Using Heat and Cold to Treat a Rheumatoid Arthritis Flare-Up

When your joints start to ache and you realize a rheumatoid arthritis (RA) flare-up is starting, you probably have several coping methods you use to deal with the challenge.

See Rheumatoid Arthritis Treatment

Video: How to Make 5 Quick and Easy Ice Packs Homemade ice packs can help reduce the swelling, inflammation, and pain associated with rheumatoid arthritis. Watch Video: How to Make 5 Quick and Easy Ice Packs

Some of the first things you may want to reach for when an RA flare-up starts—if you don’t already—is a heating pad and an ice pack.

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How heat helps

Heat therapy has two main purposes:

  • It increases circulation and blood flow to painful joints.
  • It relaxes muscles, which can ease pain signals.

Heat therapy during an RA flare-up may be most useful when you want to ease stiffness, such as first thing in the morning.

See When and Why to Apply Heat to an Arthritic Joint

There are two ways to use heat therapy: dry heat (heating pads or patches, or even just warm clothes fresh from the dryer) or moist heat (a warm bath or warm compresses).

Watch Video: How to Make a Moist Heat Pack

Another form of heat therapy is using a hot wax (paraffin) bath—it’s especially useful when hand or foot joints are painful. You can find paraffin bath supplies from beauty supply stores and major retailers.

See 9 Easy Ways to Apply Heat to an Arthritic Joint

Apply heat for 10 to 20 minutes, up to 2 or 3 times a day. Avoid using heat on joints that are very swollen; in that case, cold therapy is a better bet.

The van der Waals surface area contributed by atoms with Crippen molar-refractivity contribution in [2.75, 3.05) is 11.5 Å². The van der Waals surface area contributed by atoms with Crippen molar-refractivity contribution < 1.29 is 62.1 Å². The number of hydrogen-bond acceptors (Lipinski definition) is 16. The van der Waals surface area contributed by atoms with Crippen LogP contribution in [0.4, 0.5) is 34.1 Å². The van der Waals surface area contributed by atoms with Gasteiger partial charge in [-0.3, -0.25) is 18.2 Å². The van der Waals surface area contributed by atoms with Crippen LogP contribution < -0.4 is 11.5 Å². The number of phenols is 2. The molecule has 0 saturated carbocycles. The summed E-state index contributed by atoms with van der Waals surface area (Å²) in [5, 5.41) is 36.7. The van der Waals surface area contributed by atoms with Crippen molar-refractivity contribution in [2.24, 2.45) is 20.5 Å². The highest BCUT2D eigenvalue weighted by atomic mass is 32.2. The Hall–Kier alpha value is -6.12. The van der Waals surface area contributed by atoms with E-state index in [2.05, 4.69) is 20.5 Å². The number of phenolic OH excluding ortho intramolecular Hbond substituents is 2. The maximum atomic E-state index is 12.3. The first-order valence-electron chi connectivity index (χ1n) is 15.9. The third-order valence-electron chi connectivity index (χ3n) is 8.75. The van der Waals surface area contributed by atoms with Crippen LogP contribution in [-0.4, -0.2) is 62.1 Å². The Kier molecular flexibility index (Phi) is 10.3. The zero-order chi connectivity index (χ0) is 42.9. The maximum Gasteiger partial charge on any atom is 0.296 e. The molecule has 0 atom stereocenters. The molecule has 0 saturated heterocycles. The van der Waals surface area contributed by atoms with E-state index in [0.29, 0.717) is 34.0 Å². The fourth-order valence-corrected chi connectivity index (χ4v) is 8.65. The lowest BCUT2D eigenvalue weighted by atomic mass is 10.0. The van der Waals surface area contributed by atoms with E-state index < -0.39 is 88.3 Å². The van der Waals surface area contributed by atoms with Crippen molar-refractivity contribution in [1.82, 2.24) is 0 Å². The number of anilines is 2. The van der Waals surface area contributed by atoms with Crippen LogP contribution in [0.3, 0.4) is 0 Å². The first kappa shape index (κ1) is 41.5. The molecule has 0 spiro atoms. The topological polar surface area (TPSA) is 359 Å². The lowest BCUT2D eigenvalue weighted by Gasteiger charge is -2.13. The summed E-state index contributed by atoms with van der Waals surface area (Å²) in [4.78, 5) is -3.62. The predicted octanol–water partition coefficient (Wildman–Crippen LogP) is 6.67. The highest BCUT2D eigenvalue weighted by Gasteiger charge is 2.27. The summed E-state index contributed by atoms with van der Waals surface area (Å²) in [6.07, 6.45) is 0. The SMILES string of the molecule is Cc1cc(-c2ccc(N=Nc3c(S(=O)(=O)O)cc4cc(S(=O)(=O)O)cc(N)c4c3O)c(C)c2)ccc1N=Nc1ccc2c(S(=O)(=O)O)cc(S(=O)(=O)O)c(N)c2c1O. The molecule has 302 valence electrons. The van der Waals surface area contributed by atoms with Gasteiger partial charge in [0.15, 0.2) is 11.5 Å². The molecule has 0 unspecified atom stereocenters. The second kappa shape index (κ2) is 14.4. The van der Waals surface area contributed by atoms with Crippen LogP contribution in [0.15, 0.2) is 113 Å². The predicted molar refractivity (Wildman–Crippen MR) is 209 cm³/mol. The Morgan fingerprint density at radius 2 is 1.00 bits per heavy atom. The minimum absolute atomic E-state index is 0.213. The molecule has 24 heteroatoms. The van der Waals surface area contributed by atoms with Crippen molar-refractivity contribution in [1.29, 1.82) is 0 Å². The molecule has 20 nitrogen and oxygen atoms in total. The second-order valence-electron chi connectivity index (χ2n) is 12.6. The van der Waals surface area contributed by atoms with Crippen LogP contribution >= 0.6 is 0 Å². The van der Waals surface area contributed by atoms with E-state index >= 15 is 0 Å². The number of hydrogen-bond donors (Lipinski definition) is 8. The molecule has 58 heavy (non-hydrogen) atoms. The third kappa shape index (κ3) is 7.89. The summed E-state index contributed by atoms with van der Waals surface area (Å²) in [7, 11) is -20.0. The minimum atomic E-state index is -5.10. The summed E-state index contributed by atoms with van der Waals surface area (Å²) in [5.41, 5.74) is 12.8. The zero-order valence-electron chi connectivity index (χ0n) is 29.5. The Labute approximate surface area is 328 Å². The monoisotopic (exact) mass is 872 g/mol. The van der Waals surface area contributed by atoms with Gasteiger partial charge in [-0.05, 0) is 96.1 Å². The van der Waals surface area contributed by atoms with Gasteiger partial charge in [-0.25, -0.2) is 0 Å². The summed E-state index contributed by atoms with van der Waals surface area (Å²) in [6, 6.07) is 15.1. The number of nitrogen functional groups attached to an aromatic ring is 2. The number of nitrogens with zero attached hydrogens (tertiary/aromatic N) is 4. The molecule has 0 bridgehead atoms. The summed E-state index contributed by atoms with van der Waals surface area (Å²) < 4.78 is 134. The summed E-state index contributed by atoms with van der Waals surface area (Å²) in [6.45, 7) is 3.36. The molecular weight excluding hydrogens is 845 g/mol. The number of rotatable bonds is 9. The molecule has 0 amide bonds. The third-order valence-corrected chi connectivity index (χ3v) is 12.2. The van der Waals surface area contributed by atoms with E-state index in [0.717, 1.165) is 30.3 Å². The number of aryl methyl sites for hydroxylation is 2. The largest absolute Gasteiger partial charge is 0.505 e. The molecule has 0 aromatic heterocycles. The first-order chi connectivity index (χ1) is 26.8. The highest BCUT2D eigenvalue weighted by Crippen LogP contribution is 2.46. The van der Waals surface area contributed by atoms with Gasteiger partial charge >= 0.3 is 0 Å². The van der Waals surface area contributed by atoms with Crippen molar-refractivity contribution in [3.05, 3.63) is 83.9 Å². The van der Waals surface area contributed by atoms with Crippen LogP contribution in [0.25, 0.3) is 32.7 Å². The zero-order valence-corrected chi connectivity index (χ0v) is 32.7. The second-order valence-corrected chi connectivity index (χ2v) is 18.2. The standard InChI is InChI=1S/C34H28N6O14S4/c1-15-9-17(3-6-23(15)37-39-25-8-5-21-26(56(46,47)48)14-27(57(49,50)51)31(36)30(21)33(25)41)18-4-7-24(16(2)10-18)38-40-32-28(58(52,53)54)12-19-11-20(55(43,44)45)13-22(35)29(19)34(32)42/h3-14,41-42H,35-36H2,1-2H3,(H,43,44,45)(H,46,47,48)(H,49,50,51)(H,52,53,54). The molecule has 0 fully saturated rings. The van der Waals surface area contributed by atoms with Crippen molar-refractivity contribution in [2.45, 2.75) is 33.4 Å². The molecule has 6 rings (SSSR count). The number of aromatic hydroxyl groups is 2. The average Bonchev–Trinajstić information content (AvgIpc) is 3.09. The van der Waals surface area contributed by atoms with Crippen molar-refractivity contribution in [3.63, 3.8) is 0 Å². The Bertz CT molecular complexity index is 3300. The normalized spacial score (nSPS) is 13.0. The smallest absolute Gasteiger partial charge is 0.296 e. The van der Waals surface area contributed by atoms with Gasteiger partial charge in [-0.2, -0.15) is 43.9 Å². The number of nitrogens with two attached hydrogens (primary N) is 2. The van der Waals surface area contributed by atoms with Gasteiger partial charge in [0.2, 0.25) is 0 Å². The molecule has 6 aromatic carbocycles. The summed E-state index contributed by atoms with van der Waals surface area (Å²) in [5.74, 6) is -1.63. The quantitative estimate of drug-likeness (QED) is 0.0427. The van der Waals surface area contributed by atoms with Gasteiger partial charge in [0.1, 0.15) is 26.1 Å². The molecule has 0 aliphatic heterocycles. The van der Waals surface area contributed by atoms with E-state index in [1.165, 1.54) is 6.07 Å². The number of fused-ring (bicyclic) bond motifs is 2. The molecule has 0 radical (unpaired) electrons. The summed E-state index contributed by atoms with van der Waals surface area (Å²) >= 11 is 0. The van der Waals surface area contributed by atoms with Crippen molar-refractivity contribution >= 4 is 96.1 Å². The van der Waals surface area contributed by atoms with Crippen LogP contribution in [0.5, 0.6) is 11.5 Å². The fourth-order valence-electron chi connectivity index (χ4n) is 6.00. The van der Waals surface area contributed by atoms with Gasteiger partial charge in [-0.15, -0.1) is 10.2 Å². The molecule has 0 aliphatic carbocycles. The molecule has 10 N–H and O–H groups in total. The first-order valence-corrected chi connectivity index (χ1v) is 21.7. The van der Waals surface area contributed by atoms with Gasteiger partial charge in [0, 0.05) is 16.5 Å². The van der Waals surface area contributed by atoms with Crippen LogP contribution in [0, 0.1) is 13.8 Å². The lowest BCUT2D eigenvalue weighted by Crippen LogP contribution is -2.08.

How cold therapy eases pain

Cold therapy’s main purpose is to reduce swelling and numb pain signals from the affected area. It can be helpful especially when an RA flare-up brings inflamed, swollen joints.

See Rheumatoid Arthritis Symptoms

Cold therapy is easy to access through many simple means, like a cold pack (reusable or disposable), a bag of frozen vegetables, or a towel wetted with cold water.

See 3 Types of Cold Packs for Arthritis

Limit cold therapy sessions to 10 to 15 minutes, and use a protective layer between your skin and the cold pack to prevent damaging your skin. You can use cold therapy a few times a day, but allow your skin to return to normal temperature before starting a new session.

Also, if you have Raynaud’s syndrome or nerve damage, avoid using cold therapy on the part of your body that’s affected.

See Applying Heat vs. Cold to an Arthritic Joint

Many people choose to use a combination of heat and cold therapy to treat painful joints. For example, once the worst of your RA flare-up is over and you can return to exercising, you can use heat therapy to warm up your joints before exercise, then cold therapy to soothe sore muscles afterward.

See Exercising with Arthritis

Learn more:

Risk Factors for Rheumatoid Arthritis

Rheumatoid Arthritis Diagnosis

Post written by Carrie DeVries